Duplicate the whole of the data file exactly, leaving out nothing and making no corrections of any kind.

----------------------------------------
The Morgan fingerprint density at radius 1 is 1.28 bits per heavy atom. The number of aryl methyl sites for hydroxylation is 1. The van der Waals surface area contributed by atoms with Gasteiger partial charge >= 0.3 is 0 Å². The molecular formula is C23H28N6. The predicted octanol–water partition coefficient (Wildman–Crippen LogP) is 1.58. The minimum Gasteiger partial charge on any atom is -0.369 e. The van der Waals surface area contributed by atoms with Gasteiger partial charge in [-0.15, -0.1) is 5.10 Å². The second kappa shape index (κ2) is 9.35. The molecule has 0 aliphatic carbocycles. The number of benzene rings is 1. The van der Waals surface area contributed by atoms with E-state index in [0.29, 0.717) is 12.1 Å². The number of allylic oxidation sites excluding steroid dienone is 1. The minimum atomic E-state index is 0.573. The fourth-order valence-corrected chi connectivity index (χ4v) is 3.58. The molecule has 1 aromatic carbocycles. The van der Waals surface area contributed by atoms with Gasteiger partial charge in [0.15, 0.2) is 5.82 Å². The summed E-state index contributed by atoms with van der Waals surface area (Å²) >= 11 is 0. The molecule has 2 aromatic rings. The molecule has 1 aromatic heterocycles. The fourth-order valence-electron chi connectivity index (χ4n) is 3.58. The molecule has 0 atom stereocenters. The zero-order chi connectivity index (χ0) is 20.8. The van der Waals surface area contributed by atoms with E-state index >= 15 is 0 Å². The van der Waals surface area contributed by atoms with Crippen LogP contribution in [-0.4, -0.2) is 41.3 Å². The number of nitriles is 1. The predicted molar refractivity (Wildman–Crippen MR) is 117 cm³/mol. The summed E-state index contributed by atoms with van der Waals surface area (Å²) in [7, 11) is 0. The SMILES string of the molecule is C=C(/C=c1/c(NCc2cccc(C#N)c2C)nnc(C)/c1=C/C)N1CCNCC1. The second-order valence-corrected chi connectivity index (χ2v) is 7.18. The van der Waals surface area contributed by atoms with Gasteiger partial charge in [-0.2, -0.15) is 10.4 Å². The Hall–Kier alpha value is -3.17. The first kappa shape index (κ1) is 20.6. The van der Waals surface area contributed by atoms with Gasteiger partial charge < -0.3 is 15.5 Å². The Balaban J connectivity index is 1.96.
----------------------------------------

The Morgan fingerprint density at radius 1 is 1.28 bits per heavy atom. The number of aryl methyl sites for hydroxylation is 1. The van der Waals surface area contributed by atoms with Gasteiger partial charge >= 0.3 is 0 Å². The molecular formula is C23H28N6. The predicted octanol–water partition coefficient (Wildman–Crippen LogP) is 1.58. The minimum Gasteiger partial charge on any atom is -0.369 e. The van der Waals surface area contributed by atoms with Gasteiger partial charge in [-0.15, -0.1) is 5.10 Å². The second kappa shape index (κ2) is 9.35. The molecule has 0 aliphatic carbocycles. The number of benzene rings is 1. The van der Waals surface area contributed by atoms with E-state index in [0.29, 0.717) is 12.1 Å². The number of allylic oxidation sites excluding steroid dienone is 1. The minimum atomic E-state index is 0.573. The fourth-order valence-corrected chi connectivity index (χ4v) is 3.58. The molecule has 1 aromatic carbocycles. The van der Waals surface area contributed by atoms with Gasteiger partial charge in [0.15, 0.2) is 5.82 Å². The summed E-state index contributed by atoms with van der Waals surface area (Å²) >= 11 is 0. The molecule has 2 aromatic rings. The molecule has 1 aromatic heterocycles. The fourth-order valence-electron chi connectivity index (χ4n) is 3.58. The molecule has 0 atom stereocenters. The zero-order chi connectivity index (χ0) is 20.8. The van der Waals surface area contributed by atoms with E-state index >= 15 is 0 Å². The van der Waals surface area contributed by atoms with Crippen LogP contribution in [-0.4, -0.2) is 41.3 Å². The number of nitriles is 1. The predicted molar refractivity (Wildman–Crippen MR) is 117 cm³/mol. The summed E-state index contributed by atoms with van der Waals surface area (Å²) in [7, 11) is 0. The SMILES string of the molecule is C=C(/C=c1/c(NCc2cccc(C#N)c2C)nnc(C)/c1=C/C)N1CCNCC1. The second-order valence-corrected chi connectivity index (χ2v) is 7.18. The van der Waals surface area contributed by atoms with Gasteiger partial charge in [-0.2, -0.15) is 10.4 Å². The Hall–Kier alpha value is -3.17. The first kappa shape index (κ1) is 20.6. The van der Waals surface area contributed by atoms with Gasteiger partial charge < -0.3 is 15.5 Å². The Balaban J connectivity index is 1.96.